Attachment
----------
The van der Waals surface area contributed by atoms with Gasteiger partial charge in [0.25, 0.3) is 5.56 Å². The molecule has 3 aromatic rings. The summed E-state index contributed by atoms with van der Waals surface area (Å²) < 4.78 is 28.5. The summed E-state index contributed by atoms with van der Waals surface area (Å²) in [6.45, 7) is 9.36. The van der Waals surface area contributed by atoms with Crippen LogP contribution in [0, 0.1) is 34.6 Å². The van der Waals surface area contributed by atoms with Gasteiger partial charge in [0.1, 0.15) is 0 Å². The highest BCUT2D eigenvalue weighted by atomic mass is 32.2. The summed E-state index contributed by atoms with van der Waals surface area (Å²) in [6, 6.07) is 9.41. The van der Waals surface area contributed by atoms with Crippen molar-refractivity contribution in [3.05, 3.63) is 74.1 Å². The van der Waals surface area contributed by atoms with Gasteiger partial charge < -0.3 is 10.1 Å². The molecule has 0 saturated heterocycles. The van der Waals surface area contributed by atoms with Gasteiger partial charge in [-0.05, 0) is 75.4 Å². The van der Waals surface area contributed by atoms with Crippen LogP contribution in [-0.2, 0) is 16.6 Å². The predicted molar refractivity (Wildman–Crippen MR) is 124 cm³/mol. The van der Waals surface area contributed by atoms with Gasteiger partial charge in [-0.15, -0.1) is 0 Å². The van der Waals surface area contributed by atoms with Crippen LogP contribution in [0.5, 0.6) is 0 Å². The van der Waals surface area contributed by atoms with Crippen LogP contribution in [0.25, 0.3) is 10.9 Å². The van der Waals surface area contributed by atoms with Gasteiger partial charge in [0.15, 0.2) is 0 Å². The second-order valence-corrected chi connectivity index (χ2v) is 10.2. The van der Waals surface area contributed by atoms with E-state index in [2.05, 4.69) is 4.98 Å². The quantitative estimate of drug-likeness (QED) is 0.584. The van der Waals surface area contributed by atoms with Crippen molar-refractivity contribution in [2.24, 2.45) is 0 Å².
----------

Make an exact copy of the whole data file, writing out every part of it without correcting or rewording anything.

The van der Waals surface area contributed by atoms with Gasteiger partial charge in [0.25, 0.3) is 5.56 Å². The molecule has 3 aromatic rings. The summed E-state index contributed by atoms with van der Waals surface area (Å²) < 4.78 is 28.5. The summed E-state index contributed by atoms with van der Waals surface area (Å²) in [6.45, 7) is 9.36. The van der Waals surface area contributed by atoms with Crippen LogP contribution in [0, 0.1) is 34.6 Å². The van der Waals surface area contributed by atoms with Gasteiger partial charge in [0.1, 0.15) is 0 Å². The highest BCUT2D eigenvalue weighted by atomic mass is 32.2. The summed E-state index contributed by atoms with van der Waals surface area (Å²) in [6, 6.07) is 9.41. The van der Waals surface area contributed by atoms with Crippen molar-refractivity contribution in [3.05, 3.63) is 74.1 Å². The van der Waals surface area contributed by atoms with Gasteiger partial charge < -0.3 is 10.1 Å². The molecule has 0 saturated heterocycles. The van der Waals surface area contributed by atoms with Gasteiger partial charge in [-0.05, 0) is 75.4 Å². The van der Waals surface area contributed by atoms with Crippen LogP contribution in [-0.2, 0) is 16.6 Å². The predicted molar refractivity (Wildman–Crippen MR) is 124 cm³/mol. The van der Waals surface area contributed by atoms with Gasteiger partial charge in [-0.15, -0.1) is 0 Å². The van der Waals surface area contributed by atoms with Crippen LogP contribution in [0.5, 0.6) is 0 Å². The van der Waals surface area contributed by atoms with Crippen LogP contribution in [0.25, 0.3) is 10.9 Å². The van der Waals surface area contributed by atoms with Gasteiger partial charge in [0.15, 0.2) is 0 Å². The second-order valence-corrected chi connectivity index (χ2v) is 10.2. The van der Waals surface area contributed by atoms with E-state index in [2.05, 4.69) is 4.98 Å². The quantitative estimate of drug-likeness (QED) is 0.584. The van der Waals surface area contributed by atoms with Crippen molar-refractivity contribution in [2.24, 2.45) is 0 Å².